It’s a typical Monday morning and your team is ready to kick ass…or so you think. Then you get the email leaders dread. One of your top employees resigns. It seems like it came out of nowhere, but for them, it was months (maybe years) in the making. No matter how much they try to tell you how sudden it happened, it was premeditated for quite some time. According to Gallup, 75% of employees have left their job due to management and not the position itself. But how can you mitigate this from happening? Here are three things leaders can do to keep top talent.
Give Genuine Appreciation
No, this is not the constant “atta boys” and lavish amounts of praise that I’m talking about. Take the time to send a quick note or make a personal phone call, highlighting a specific task or accomplishment. Or even better, compliment specifics that were well done in front of their peers. For instance, compliment a top salesperson for the massive account they’ve closed and how it will positively affect the company for years to come at a company event. Former Gallup chairman, Donald Clifton, discovered that employees perform best at a 3-to-1 ratio of positive interactions to negative interactions. Anything less, and performance drops off. Take the time to acknowledge those who add value to your company, and mean it.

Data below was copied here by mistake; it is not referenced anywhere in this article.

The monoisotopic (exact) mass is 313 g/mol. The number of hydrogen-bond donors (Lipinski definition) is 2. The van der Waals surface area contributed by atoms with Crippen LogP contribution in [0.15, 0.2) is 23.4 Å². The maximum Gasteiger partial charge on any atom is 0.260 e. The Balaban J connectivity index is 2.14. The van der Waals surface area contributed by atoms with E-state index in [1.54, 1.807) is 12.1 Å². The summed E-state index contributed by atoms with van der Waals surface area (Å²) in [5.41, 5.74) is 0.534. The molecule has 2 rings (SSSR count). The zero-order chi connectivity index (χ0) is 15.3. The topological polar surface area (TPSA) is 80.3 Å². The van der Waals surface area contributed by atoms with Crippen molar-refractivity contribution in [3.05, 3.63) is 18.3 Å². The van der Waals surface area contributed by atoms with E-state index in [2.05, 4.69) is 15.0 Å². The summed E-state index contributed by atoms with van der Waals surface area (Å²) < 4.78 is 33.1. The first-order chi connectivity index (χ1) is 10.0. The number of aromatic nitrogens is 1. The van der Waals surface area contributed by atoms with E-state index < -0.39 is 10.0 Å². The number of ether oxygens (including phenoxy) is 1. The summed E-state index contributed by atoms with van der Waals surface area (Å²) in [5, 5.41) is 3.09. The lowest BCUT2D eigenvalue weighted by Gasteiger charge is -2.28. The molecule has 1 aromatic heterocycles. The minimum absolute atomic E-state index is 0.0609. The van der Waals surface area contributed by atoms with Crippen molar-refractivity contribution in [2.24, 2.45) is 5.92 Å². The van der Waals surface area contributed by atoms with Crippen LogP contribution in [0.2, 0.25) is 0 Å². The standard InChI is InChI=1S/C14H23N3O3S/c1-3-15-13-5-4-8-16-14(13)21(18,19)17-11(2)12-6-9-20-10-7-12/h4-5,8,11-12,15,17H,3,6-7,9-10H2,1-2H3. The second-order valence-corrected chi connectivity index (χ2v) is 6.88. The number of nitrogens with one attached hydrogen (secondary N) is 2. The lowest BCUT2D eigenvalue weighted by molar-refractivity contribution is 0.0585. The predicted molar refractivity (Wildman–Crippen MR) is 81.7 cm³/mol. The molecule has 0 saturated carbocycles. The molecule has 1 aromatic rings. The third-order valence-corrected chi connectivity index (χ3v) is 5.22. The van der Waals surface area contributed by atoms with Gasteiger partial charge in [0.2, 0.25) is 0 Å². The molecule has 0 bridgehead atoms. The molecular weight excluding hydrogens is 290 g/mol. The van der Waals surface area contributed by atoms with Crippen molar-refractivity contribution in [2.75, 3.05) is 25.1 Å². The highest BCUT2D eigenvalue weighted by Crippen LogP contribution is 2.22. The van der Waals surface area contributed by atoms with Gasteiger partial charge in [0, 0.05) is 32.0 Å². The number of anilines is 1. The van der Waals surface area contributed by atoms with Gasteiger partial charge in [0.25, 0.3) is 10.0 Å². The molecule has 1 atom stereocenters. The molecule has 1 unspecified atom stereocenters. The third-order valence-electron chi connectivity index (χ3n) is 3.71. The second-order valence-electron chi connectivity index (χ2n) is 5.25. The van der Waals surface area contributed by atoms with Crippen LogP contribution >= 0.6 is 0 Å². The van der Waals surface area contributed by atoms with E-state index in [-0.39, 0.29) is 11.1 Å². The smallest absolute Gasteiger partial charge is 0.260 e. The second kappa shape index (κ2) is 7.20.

Err on the Side of Paying More
Top talent is constantly shopping around for better offers. They know their worth. Trying to negotiate a salary offer on the lower end will never retain a top employee. And rightfully so. These people are the movers and shakers within an organization. They are the ones that will generate the most profit and bring innovative ideas to the table. Top talent is a strength and a point of differentiation for companies. As with anything in life, you pay for what you get. Give an unexpected bonus, rule in favor of the employee with a “bank error,” or pay salaries on the higher end of the market. Never mess with an employee’s well-being. Actions that show you are protecting the bottom line will ultimately hurt it. And for God’s sake, don’t make the compensation structure complex or difficult to calculate. Especially for commission-driven positions. Be transparent. At the end of the day, if you don’t pay well, someone else will.
Let Go And Stop Micromanaging
I can’t comprehend how this is still a thing. Employees should be compensated and held accountable for their results, not the number of hours worked. Talented employees don’t need their hands held. They are problem solvers by nature. Look, I’m all for guidance and parameters, but constant hand-holding or disruption is unacceptable. Explain to them “this is where we are, and this is where we need to get to.” Then get out of their way! Let them find the solution. You’d be surprised at how many great ideas would come about if management would put their egos away and let their people be successful. Micromanagement stifles innovation and productivity, and it kills employee morale. You hired top talent, so let them do their thing.